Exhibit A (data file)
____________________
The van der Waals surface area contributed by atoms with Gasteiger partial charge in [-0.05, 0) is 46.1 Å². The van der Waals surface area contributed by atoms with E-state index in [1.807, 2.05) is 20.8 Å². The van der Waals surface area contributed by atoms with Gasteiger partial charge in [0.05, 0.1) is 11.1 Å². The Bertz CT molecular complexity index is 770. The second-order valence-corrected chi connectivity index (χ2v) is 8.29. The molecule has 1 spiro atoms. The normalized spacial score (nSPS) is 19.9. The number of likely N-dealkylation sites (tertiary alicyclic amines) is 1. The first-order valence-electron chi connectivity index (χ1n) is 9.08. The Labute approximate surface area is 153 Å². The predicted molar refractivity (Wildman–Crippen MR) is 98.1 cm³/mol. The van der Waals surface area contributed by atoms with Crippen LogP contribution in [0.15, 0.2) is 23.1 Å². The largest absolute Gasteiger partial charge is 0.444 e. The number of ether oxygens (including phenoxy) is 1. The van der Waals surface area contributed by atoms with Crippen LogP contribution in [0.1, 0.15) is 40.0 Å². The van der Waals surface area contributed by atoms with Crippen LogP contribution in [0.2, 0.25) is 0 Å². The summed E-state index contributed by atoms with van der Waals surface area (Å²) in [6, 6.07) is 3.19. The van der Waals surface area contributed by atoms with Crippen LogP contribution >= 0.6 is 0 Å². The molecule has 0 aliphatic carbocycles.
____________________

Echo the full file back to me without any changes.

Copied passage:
The van der Waals surface area contributed by atoms with Gasteiger partial charge in [-0.05, 0) is 46.1 Å². The van der Waals surface area contributed by atoms with E-state index in [1.807, 2.05) is 20.8 Å². The van der Waals surface area contributed by atoms with Gasteiger partial charge in [0.05, 0.1) is 11.1 Å². The Bertz CT molecular complexity index is 770. The second-order valence-corrected chi connectivity index (χ2v) is 8.29. The molecule has 1 spiro atoms. The normalized spacial score (nSPS) is 19.9. The number of likely N-dealkylation sites (tertiary alicyclic amines) is 1. The first-order valence-electron chi connectivity index (χ1n) is 9.08. The Labute approximate surface area is 153 Å². The predicted molar refractivity (Wildman–Crippen MR) is 98.1 cm³/mol. The van der Waals surface area contributed by atoms with Crippen LogP contribution in [0.15, 0.2) is 23.1 Å². The largest absolute Gasteiger partial charge is 0.444 e. The number of ether oxygens (including phenoxy) is 1. The van der Waals surface area contributed by atoms with Crippen LogP contribution in [0.1, 0.15) is 40.0 Å². The van der Waals surface area contributed by atoms with Crippen LogP contribution in [0.2, 0.25) is 0 Å². The summed E-state index contributed by atoms with van der Waals surface area (Å²) in [6, 6.07) is 3.19. The van der Waals surface area contributed by atoms with Crippen LogP contribution >= 0.6 is 0 Å². The molecule has 0 aliphatic carbocycles.